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Message to the House of Representatives


The Secretary went down with the following Message to the House, from the major part of the Council, viz:

Gentlemen of the House of Representatives:

The danger that a correspondence would be caried on between a few disaffected inhabitants of this Colony, and the enemies of America, through the town of Hull, to the men-of-war, lying in and near Nantasket Road, and that our enemies might be supplied in that channel, induced the General, in July last, to cause the inhabitants of said town to be removed, and to place and constantly keep up a guard at the entrance of the beach leading into that town. The guards continued unlil the 1st of December past, at which time their inlistments expired, and they returned to their several homes in Connecticut; upon this, and Colonel Lincoln being told that several persons had been seen to go to Hull, but none being observed to return, he directed a small guard from the Militia, in the vicinity, to be placed at the entrance of said town, and to continue there until they should receive further orders; he immediately laid the whole matter before the Council; they sent a message to his Excellency General Washington, requesting that he would place a guard there, and relieve the Militia. He gave encouragement to our messenger that he would give orders for that purpose; but it hath been delayed, and now the Council are acquainted that the lines at Cambridge and Roxbury are so thin, that no men can be spared for the purpose aforesaid; the Council, therefore, thought it their duty to make this representation to the honourable House, and recommend to them that provision be immediately made, not only for guarding the passage into said town, but, also, that suitable guards be placed in the towns of Braintree, Weymouth, and Hingham.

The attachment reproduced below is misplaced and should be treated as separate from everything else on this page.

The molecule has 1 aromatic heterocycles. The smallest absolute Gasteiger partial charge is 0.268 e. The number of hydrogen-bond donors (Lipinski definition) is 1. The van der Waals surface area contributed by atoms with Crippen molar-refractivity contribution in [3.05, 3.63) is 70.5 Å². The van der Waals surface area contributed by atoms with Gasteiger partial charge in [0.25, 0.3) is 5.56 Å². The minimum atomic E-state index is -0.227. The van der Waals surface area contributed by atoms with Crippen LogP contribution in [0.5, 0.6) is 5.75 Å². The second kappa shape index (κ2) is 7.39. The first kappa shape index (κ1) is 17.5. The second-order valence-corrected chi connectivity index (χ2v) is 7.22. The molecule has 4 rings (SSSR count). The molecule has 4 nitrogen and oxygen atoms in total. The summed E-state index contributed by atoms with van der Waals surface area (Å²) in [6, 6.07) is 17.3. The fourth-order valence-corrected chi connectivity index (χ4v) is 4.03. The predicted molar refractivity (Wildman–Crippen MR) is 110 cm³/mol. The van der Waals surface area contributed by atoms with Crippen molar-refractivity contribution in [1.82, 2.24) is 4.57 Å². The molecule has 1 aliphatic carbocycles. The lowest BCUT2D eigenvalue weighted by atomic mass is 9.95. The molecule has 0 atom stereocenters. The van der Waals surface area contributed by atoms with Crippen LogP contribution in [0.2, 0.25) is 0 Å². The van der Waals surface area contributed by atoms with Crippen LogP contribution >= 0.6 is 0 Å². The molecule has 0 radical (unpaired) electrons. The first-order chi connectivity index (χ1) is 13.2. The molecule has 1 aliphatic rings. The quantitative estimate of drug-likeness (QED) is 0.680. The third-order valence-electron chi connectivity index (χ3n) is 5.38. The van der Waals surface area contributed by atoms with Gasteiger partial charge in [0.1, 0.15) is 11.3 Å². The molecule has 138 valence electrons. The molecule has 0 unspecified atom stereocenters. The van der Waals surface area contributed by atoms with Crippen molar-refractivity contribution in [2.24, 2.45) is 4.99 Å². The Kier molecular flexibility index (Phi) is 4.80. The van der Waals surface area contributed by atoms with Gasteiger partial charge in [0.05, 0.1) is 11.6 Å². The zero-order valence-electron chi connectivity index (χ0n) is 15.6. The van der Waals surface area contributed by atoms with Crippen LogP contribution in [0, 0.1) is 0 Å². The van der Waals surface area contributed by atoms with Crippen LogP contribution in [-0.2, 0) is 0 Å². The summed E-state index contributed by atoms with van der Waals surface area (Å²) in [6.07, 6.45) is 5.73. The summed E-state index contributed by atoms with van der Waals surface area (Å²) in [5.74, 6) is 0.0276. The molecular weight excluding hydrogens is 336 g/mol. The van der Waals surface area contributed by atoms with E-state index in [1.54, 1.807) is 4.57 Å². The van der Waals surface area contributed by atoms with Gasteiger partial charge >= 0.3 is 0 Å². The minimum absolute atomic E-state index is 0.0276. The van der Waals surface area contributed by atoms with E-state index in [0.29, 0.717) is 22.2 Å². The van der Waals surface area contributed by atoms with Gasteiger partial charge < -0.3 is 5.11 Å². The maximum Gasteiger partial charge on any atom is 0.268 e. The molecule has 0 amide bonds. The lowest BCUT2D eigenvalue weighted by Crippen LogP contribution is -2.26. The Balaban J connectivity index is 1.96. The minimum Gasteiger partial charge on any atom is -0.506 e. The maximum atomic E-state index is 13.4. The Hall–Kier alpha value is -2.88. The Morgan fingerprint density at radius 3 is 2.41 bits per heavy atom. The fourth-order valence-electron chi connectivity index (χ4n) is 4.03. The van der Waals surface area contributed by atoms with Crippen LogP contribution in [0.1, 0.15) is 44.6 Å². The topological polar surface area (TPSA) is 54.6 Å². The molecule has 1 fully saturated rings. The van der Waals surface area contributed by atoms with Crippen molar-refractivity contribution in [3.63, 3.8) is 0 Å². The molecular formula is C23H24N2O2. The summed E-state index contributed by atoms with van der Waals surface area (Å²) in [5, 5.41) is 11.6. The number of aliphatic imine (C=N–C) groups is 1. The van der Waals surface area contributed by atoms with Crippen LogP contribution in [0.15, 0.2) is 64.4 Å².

(Signed by fifteen of the Council.)